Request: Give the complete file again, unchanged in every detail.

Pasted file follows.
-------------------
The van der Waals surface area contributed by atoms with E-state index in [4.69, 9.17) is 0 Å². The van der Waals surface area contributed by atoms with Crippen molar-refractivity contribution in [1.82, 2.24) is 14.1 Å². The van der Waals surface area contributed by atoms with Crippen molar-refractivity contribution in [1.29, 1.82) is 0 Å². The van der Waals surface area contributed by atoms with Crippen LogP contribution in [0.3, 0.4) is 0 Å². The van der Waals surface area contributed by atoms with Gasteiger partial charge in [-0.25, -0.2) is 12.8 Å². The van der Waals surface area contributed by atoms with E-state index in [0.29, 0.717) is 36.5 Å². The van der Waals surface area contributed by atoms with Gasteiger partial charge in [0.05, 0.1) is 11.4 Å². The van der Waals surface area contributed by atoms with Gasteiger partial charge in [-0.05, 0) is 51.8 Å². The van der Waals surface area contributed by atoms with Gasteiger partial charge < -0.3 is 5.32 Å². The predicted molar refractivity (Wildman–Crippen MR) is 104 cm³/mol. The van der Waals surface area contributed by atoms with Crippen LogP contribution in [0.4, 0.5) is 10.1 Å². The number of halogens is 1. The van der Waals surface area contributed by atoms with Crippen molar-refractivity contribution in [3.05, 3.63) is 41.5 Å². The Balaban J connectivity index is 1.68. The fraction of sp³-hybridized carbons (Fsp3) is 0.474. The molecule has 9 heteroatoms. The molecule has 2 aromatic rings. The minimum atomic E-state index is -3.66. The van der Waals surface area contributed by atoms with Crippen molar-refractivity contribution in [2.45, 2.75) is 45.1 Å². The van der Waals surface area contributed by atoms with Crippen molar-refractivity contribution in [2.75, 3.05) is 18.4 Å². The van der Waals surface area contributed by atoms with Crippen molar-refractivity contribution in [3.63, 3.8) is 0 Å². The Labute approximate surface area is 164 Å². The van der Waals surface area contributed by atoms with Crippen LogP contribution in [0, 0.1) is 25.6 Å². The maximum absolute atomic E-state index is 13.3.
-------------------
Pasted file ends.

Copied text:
The van der Waals surface area contributed by atoms with E-state index in [4.69, 9.17) is 0 Å². The van der Waals surface area contributed by atoms with Crippen molar-refractivity contribution in [1.82, 2.24) is 14.1 Å². The van der Waals surface area contributed by atoms with Crippen molar-refractivity contribution in [1.29, 1.82) is 0 Å². The van der Waals surface area contributed by atoms with Crippen LogP contribution in [0.3, 0.4) is 0 Å². The van der Waals surface area contributed by atoms with Gasteiger partial charge in [-0.25, -0.2) is 12.8 Å². The van der Waals surface area contributed by atoms with E-state index in [0.29, 0.717) is 36.5 Å². The van der Waals surface area contributed by atoms with Gasteiger partial charge in [0.05, 0.1) is 11.4 Å². The van der Waals surface area contributed by atoms with Gasteiger partial charge in [-0.05, 0) is 51.8 Å². The van der Waals surface area contributed by atoms with Gasteiger partial charge < -0.3 is 5.32 Å². The predicted molar refractivity (Wildman–Crippen MR) is 104 cm³/mol. The van der Waals surface area contributed by atoms with Crippen LogP contribution in [0.4, 0.5) is 10.1 Å². The number of halogens is 1. The van der Waals surface area contributed by atoms with Crippen molar-refractivity contribution in [3.05, 3.63) is 41.5 Å². The Balaban J connectivity index is 1.68. The fraction of sp³-hybridized carbons (Fsp3) is 0.474. The molecule has 9 heteroatoms. The molecule has 2 aromatic rings. The minimum atomic E-state index is -3.66. The van der Waals surface area contributed by atoms with Crippen molar-refractivity contribution in [2.45, 2.75) is 45.1 Å². The van der Waals surface area contributed by atoms with Crippen molar-refractivity contribution in [2.75, 3.05) is 18.4 Å². The van der Waals surface area contributed by atoms with Crippen molar-refractivity contribution in [3.63, 3.8) is 0 Å². The Labute approximate surface area is 164 Å². The van der Waals surface area contributed by atoms with Crippen LogP contribution in [0, 0.1) is 25.6 Å². The maximum absolute atomic E-state index is 13.3.